What's Your Weather Like (Kids)
What's Your Weather Like (Kids). Our emotions are like the weather & this can be a great way to encourage kids to think about their emotions.
Enter your name and email address to download this meditation script.
Purpose / Effects
Helping children to recognize and cope with emotions is one of parents’ richest responsibilities. Emotional intelligence is a necessity for healthy self-esteem, relationships, creativity, empathy
In many ways, our emotions are like the weather–and this can be a great way to encourage kids to think about their emotions. Are they feeling great like a clear sunny day? Or, grumpy like a sky full of black clouds?
Finding descriptions like this can be fun. They can help a child gain a little objectivity on their emotions and stay with them longer, rather than being confused by them and wanting them to go away. When kids better understand their inner world, they can engage with it with more curiousity and confidence. “Oh, I’m just feeling stormy, today. I’ll feel better soon.”
And, this imaginative labelling process can help you to see into their world and understand how you can help.
Tips on Doing Mindfulness Exercises with Kids
- Keep practices short, about one minute for each year of age. So, five minutes for five-year-olds, and so on.
- Do the practice with your child sometimes, so you can share your experiences, too. Make mindfulness a fun thing to do together.
- It’s a good idea to tell kids there’s no right or wrong way to do a practice, or right or wrong
“answers.” It’s not a test! It’s just a time to be curious and kind with yourself.
- After the practice, ask questions like, “What was that like?” “What did you feel inside?” “Did
you hear anything or see anything?” “How do you feel now?”
- Doing a bit of artwork after a mindfulness practice is a great way for kids to express and
anchor something they experienced in the exercise. They can draw or colour or make a
beaded bracelet – something they enjoy. The results can be wonderful.
- If your child has trouble getting to sleep, doing this mindfulness practice with them can be a
way to help them relax into a restful sleep
Ask your child to use types of weather to describe how they’re feeling.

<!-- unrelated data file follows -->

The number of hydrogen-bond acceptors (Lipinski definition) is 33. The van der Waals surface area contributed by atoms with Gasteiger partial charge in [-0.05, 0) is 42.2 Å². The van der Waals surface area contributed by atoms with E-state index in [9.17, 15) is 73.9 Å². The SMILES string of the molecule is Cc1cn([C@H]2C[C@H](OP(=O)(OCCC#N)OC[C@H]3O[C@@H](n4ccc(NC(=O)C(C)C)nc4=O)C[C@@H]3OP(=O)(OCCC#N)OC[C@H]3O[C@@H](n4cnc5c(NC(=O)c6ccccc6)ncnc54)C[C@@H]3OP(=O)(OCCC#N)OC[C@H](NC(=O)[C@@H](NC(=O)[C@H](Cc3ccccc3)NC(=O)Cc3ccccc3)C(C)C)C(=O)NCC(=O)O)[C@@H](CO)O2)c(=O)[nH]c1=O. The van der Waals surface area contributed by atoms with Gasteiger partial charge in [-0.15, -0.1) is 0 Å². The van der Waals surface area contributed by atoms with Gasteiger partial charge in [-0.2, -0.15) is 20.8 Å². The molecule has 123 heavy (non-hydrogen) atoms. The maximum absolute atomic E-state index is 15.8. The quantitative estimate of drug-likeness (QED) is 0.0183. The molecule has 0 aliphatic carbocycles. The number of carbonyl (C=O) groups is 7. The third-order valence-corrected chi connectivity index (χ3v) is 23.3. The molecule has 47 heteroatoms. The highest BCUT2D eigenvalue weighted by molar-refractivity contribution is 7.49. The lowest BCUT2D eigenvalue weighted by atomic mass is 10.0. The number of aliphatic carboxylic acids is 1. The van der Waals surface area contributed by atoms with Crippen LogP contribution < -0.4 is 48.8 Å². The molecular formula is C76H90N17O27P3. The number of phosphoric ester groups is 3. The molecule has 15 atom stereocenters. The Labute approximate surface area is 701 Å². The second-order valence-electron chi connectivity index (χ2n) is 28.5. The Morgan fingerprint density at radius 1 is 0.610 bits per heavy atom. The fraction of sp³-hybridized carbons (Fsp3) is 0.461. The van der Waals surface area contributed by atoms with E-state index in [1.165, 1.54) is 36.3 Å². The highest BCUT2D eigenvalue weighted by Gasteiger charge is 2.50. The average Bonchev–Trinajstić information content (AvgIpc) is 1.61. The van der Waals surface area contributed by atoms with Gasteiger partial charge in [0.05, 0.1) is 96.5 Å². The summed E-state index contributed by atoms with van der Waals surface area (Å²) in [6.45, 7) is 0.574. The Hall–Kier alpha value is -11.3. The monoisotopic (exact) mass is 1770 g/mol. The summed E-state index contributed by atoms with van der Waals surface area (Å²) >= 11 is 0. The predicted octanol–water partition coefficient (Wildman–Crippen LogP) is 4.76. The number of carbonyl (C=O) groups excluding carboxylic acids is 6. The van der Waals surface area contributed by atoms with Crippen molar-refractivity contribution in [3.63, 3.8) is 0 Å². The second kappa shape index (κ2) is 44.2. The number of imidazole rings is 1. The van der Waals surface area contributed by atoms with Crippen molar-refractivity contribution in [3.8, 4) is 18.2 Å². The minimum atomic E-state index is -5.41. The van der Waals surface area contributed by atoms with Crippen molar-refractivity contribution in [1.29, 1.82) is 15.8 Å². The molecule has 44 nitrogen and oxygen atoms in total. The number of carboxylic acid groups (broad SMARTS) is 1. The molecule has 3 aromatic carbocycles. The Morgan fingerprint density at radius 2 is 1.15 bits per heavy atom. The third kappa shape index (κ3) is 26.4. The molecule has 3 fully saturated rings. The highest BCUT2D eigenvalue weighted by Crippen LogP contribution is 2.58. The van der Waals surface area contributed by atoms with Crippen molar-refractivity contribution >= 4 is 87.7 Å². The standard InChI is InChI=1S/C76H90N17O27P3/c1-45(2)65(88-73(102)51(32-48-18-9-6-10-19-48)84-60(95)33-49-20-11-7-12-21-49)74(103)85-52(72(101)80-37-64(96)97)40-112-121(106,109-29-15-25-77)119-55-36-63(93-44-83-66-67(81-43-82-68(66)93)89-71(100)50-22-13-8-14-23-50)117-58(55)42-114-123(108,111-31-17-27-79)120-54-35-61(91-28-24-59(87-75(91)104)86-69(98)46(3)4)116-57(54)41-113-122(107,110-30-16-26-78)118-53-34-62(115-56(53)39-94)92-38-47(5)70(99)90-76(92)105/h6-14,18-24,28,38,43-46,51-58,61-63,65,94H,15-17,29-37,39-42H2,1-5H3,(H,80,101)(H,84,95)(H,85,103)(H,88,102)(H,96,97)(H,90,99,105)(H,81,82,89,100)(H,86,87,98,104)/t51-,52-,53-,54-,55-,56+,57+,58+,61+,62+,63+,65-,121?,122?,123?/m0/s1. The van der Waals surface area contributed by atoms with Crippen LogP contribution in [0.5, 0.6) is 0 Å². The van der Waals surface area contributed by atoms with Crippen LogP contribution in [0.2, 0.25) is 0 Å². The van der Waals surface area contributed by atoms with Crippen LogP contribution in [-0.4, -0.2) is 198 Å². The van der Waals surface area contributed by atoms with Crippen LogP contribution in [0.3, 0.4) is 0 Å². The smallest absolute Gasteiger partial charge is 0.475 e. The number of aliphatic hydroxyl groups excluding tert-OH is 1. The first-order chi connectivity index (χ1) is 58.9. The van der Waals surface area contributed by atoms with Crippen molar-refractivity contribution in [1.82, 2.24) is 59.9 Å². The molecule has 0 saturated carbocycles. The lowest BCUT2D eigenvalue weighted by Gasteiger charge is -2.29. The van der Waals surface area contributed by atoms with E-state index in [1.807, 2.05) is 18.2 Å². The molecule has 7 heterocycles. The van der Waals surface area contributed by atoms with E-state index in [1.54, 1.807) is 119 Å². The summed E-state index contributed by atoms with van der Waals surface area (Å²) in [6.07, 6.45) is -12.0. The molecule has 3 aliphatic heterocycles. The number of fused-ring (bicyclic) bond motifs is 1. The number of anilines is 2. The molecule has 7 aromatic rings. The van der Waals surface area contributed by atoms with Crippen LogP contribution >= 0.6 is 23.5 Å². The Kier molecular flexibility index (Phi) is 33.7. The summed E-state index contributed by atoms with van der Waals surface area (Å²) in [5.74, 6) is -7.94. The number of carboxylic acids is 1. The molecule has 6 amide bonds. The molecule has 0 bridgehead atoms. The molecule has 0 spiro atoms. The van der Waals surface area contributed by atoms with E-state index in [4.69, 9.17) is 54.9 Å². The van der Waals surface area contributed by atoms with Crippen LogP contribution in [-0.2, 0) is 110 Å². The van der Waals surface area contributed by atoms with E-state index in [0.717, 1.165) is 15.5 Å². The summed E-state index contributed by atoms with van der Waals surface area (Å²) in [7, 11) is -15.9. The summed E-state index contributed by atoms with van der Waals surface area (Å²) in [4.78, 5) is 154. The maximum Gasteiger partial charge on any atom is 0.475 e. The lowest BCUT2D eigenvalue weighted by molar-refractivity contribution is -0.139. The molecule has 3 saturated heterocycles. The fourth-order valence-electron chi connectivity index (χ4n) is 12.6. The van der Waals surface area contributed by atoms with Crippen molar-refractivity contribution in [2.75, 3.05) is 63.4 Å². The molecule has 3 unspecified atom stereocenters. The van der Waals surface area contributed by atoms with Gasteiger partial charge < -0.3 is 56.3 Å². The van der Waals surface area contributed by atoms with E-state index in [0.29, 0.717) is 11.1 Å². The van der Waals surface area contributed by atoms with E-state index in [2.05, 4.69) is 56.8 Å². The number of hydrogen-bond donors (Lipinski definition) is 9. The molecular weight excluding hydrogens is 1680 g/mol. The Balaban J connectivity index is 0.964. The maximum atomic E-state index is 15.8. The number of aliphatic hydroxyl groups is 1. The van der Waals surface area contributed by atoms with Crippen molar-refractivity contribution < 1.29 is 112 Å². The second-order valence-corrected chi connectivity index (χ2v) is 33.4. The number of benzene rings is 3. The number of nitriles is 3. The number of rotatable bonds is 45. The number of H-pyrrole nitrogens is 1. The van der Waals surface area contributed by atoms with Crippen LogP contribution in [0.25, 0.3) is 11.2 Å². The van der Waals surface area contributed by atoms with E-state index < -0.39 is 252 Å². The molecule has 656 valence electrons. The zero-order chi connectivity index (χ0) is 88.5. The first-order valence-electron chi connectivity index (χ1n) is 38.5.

You can read the following mindfulness script word for word or adjust it to suit your child’s personality. If you think something is bothering them when you do the exercise, you can tailor the weather analogies to help them name their emotions, and let them move and change. Leave short pauses of a few seconds where you feel your child needs some time.
Let’s go on an adventure to find your personal weather report. Your weather is made up of the thoughts and feelings you’re having right now.
If you feel calm and happy, maybe that’s kind of like a sunny day. Or if you’re upset, maybe you feel like a stormy ocean. Let’s explore your weather report together. You can give an example of your own weather report if you like.
So, close your eyes for a minute and notice any feelings you have. Big ones or small ones or any kind. If you were telling me about the weather inside you, what would you tell me?
That sounds neat. Can you be a little curious about that feeling? Tell me more about what it feels like? What kind of weather is it?
Is it staying the same or is it changing sometimes?
Great, and do you notice anything else? Is there any other kind of weather inside you? Sometimes in even the stormiest ocean or the rainiest day there’s a little patch of blue sky somewhere, a little bit of being ok.
Feelings are like weather because they change. Clouds float away and rain stops. The weather doesn’t stay the same way forever. So you don’t have to fight with it.
If you’re having a bad feeling, it can be just like that. If you just let it be, and be a little curious about it, it will move along or change and you can see the blue sky again.
And I love to know what your weather is like, too. Then I can bring you a raincoat or something to help you or just be there with you.
Thank you for sharing your weather with me. I really enjoyed it and I hope you did too.